Boat maintenance, finally leaving Picton and Queen Charlotte sound.
We spent the next week doing boat jobs. Bill replaced the Eberspacer heater unit that we had had sent to Kate and we now have a working heater, think we’re going to need it soon. After Bill had revamped the steps at Kate’s the rest of the varnishing looked very tired so we revarnished the main saloon and galley. It’s like decorating at home, everything needs to be put away, curtains taken down, cushions packed away etc. As we still had Kate’s car we were able to visit chandleries, supermarkets, doctors and dentists. So I was ‘topped and tailed’ and Bill had a tooth out and another filled.
We drove back to Kate’s the following weekend. Originally it was to see Will perform but the earthquake had destroyed the theatre so that was cancelled. We did manage to meet Michael and Ger from Simanderal at the airport before they flew back to Australia. It was nice to catch up with their news. We had intended to go back to Picton on the Tranzcoastal train but it had been cancelled since the earthquake and we had to go on the bus instead. Bill was quite disappointed.
We spent another week finishing the varnishing and the clean up before finally on Monday 14th March we left Picton. As we left I lifted the fenders, we had been in Picton so long we had barnacles on the bottom of them. We didn’t go far, it took us an hour and a half to motor round to Waterfall bay. It was quite windy but peaceful. The next morning we went on a beautiful walk over the hill to Mahia on Pelorus sound, looped round the peninsular and then down to Mistletoe bay for a picnic and back to the boat.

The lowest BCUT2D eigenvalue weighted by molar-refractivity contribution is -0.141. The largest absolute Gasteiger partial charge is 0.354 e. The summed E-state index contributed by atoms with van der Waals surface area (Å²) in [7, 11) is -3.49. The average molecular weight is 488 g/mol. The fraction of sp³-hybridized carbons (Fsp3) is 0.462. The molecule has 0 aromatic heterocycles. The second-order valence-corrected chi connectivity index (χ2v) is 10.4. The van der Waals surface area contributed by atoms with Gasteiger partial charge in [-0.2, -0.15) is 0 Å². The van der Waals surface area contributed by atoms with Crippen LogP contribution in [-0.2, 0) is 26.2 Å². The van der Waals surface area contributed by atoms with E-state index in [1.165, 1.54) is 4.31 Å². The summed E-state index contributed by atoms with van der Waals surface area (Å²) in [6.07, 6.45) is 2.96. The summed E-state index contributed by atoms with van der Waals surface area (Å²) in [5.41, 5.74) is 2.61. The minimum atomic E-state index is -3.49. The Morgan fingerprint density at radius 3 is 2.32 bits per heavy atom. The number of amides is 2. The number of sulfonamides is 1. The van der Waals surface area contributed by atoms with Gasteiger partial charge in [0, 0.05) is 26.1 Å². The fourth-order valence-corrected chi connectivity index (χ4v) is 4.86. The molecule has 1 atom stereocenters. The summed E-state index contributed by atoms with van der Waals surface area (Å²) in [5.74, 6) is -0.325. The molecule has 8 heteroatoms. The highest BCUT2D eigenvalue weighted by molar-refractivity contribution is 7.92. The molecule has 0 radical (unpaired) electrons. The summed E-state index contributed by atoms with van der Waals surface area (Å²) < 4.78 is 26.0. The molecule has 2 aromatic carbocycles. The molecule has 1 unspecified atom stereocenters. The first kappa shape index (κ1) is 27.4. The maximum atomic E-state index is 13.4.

We moved further up QC sound the next day back to Endeavour inlet and the buoy at Punga cove where we had been with Kate and the children. We met Gary and Jackie on Inspiration Lady from Canada there and enjoyed a nice drink and a chat. The next day we walked right to the top of the Kenepuru saddle. It was only 200m high but it felt more. The views were astounding; it felt like we were on top of the world. We walked for several hours, enjoying our picnic sitting on a seat with views across to Kenepuru sound. This part of the world must be one of the best in the world, it’s quite impossible to photograph.
On the Saturday we sailed to the head of the sound past Cape Jackson, across the top of Pelorus sound down towards French Pass. We found a buoy to hang onto just outside the approaches so that we were ready to go through with the tide the next day. We had been given all sorts of dire warnings about going through the pass at the wrong time. It’s a big tidal gate and has white water showing most of the time but there’s about half an hour every 12 hours that’s safe to transit. Hopefully I’ve got my tidal flows correct.